If it is not possible to meet all required standards due to unique site constraints, then talk to local staff about applying for a variance. Variances may only be granted in accordance with Minnesota Statutes, Section 394.27 (for counties) or Section 462.357 (for municipalities), and may not circumvent the general purpose and intent of the shoreland standards.
- My local government or neighbor is proposing something that seems excessive. What can I do to prevent this?
Each local government is required by state law to enforce their zoning ordinance, including the shoreland ordinance. The DNR works with local governments (counties, cities, and townships) to ensure that their shoreland ordinances comply with the state shoreland rules, and to provide them with training and guidance to ensure that they are enforcing their ordinances to meet state shoreland standards. Citizens often assume that the DNR has significant regulatory oversight of the shoreland program. The DNR has the same authority as any other party to appeal local decisions such as variances.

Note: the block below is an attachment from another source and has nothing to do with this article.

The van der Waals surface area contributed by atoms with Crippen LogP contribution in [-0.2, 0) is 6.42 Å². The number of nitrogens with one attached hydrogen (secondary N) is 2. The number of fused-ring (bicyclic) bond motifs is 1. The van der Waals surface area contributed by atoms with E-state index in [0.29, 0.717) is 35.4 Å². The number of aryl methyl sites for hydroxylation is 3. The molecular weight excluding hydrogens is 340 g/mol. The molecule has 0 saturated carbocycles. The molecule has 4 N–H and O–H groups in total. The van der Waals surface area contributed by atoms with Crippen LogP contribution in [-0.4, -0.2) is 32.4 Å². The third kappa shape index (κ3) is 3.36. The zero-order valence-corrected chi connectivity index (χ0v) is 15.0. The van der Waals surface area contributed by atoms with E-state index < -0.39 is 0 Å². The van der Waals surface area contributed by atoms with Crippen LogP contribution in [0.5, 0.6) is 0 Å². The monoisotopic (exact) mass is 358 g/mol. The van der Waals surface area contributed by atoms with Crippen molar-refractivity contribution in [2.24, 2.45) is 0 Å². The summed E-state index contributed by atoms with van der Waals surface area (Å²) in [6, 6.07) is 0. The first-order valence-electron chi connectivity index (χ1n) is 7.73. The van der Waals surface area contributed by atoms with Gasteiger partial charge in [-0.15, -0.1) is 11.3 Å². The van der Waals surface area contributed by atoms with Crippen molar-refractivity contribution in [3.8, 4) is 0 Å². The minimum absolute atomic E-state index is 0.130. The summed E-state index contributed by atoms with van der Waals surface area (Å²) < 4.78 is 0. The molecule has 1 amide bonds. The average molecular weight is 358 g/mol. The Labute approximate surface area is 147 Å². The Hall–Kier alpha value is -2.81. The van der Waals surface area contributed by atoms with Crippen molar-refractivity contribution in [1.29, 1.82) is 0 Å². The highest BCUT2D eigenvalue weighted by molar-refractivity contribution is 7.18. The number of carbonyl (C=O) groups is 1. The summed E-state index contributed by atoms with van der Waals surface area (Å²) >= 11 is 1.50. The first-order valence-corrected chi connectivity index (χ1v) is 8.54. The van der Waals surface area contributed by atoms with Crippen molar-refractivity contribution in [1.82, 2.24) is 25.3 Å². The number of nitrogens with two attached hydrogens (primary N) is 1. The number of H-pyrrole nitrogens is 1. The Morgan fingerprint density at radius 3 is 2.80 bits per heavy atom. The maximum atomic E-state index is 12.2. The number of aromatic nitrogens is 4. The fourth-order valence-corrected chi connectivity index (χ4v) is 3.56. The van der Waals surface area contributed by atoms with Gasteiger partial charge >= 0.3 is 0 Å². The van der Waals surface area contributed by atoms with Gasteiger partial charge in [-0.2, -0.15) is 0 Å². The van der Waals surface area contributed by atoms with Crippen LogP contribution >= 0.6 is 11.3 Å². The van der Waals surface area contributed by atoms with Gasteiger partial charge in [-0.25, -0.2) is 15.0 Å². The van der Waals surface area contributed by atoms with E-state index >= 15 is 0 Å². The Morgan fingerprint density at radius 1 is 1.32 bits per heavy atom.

In all cases, a project requiring a variance must be approved at a public hearing. Interested parties are encouraged to attend these hearings to voice their concerns and influence public decision-making. Engagement with local officials can be a very effective way to ensure that shoreland standards are adequately enforced.
- What resources are out there to improve the habitat of my shoreland area?
The DNR offers a variety of materials geared toward the environmentally conscious landowner. Many improvements will require a permit, so it is best to coordinate stewardship activities with your local permitting authority.